Seafood shop braces for job losses, fish face sanctions | local business

By PATRICK WHITTLE Associated Press

PORTLAND, Maine — The global seafood industry braces for price increases, supply disruptions and potential job losses as new rounds of economic sanctions against Russia make it harder to source key species like cod and crab.

The latest round of US attempts to punish Russia for invading Ukraine includes import bans on seafood, alcohol and diamonds. The US is also stripping Russia of its “most favored nation” status. Nations around the world are taking similar steps.

Russia is one of the largest producers of seafood in the world and was the fifth-largest producer of wild-caught fish, according to a 2020 report by the United Nations Food and Agriculture Organization. Russia isn’t one of the top seafood exporters to the US, but it is the world leader in cod exports (the US’s preference for fish and chips). It’s also a major supplier of crab and Alaska pollock, which are commonly used in fast-food sandwiches and processed items like fish fingers.

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Impacts are likely to be felt worldwide as well as in locations with functioning waterfronts. One of them is Maine, where more than $50 million of fish products from Russia flowed through Portland in 2021, according to federal statistics.

“If you get cod from Russia, that becomes a problem,” said Glen Libby, an owner of Port Clyde Fresh Catch, a fish market in Tenants Harbor, Maine. “It’s quite a mess. We’ll see how it goes.”

According to census data, from January 1, 2020 to January 31, 2022, Russia exported more than 28 million pounds of cod to the United States.

The European Union and the United Kingdom are both heavily dependent on Russian seafood. And seafood prices are already rising in Japan, a big seafood consumer, which is restricting its trade with Russia.

In the UK, where fish and chips are a cultural icon, shopkeepers and consumers alike brace for price jumps. UK fish and chip shops were already under pressure from rising energy costs and rising food prices.

Andrew Crook, head of the National Federation of Fish Friers, said earlier this month that – before the war – he expected a third of Britain’s fish and chip shops to go out of business. If fish prices shoot even higher, “we’re in real trouble,” he said.

In mid-March, the UK imposed a 35% tariff increase on Russian whitefish, including chip shop cod and haddock.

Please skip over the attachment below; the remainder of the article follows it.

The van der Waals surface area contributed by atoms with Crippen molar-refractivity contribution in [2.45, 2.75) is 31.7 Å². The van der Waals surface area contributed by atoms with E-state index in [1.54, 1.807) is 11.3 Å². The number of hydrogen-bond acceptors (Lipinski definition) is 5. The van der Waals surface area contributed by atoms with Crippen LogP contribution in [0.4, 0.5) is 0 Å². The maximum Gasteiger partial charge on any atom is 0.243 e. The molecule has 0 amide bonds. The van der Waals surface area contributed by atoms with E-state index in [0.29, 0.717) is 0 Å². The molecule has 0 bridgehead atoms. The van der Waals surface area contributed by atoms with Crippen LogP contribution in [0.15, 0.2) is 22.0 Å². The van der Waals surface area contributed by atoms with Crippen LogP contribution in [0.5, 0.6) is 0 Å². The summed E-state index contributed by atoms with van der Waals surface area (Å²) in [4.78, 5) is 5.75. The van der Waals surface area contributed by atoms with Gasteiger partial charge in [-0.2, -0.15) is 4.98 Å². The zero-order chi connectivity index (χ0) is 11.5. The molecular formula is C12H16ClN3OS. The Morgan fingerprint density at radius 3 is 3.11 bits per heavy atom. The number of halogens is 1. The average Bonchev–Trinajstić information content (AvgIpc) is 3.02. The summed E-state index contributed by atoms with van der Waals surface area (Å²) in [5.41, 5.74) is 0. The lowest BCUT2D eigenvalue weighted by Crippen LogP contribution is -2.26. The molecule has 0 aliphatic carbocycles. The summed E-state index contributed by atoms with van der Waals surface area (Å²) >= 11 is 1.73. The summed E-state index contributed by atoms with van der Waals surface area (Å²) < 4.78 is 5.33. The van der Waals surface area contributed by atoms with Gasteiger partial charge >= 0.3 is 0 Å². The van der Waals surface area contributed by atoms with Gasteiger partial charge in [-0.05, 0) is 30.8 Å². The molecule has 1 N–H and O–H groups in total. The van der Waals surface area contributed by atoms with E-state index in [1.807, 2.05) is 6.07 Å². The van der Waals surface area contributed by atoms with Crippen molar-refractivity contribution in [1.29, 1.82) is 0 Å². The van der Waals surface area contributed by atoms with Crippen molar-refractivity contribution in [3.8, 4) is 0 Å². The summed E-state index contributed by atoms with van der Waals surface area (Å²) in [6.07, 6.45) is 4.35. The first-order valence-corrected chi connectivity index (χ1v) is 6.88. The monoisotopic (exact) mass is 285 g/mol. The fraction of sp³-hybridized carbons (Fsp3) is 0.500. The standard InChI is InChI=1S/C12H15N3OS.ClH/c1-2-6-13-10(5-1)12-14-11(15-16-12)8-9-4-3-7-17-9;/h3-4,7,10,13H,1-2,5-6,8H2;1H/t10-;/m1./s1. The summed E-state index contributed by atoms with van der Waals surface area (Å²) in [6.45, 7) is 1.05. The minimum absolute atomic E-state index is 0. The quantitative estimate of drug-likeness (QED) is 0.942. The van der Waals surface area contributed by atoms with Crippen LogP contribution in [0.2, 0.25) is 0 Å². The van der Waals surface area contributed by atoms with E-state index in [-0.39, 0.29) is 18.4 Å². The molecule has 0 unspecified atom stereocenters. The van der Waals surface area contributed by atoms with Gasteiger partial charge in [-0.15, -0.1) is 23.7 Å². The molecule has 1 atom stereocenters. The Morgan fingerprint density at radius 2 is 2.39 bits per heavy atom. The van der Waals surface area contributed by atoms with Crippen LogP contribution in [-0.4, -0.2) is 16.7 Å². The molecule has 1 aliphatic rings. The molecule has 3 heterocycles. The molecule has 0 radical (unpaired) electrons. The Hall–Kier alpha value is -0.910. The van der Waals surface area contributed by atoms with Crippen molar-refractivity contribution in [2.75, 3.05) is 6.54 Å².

“We’re a big part of British culture and it would be a shame if that went away,” Crook told ITV.

U.S. consumers are most likely to feel the impact of sanctions through the price and availability of fish, said Kanae Tokunaga, who directs the Coastal and Marine Economics Lab at the Gulf of Maine Research Institute in Portland.

“Because seafood is a global commodity, you’ll notice the price increase even if it’s not harvested in Russia,” Tokunaga said.

In the US, reliance on foreign cod stems from the loss of its own once-robust Atlantic cod fishery, which collapsed in the face of overfishing and environmental changes. US fishermen, based primarily in New England, brought more than 100 million pounds of cod a year to the docks in the early 1980s, but the 2020 catch was less than 2 million pounds.

Regulators have tried to save the fishery with management measures such as very low catch quotas, and many fishermen targeting other East Coast demersal species such as haddock and flounder are now avoiding cod altogether.

Seafood processors in Massachusetts are concerned about job losses due to the loss of Russian products, said US Democratic Senator Ed Markey, who supports sanctions against Russia.

“I’ve heard from seafood processors in my home state who have concerns about the possible sudden impact of a new, immediate import ban on their workforce, including hundreds of union workers in the seafood processing industry,” he told the Senate in February.

For U.S. producers of seafood like fish and chips, the shortage of Russian cod could mean turning to other foreign sources, said Walt Golet, an assistant research professor in the University of Maine’s School of Marine Sciences.

“We could maybe bring in more from Norway and a little more from the Canadian fishery,” Golet said. “It’s really determined by the price of those imports.”

As an alternative, producers and consumers could sample underutilized fish species caught inland, such as Atlantic pollock and redfish, said Ben Martens, executive director of the Maine Coast Fishermen’s Association.

“Maybe it’s time to use haddock or hake or monkfish, something else,” Martens said. “If it disrupts supply chains, it offers an opportunity for other species to fill that gap.”

Associated Press writer Jill Lawless in London contributed to this report.

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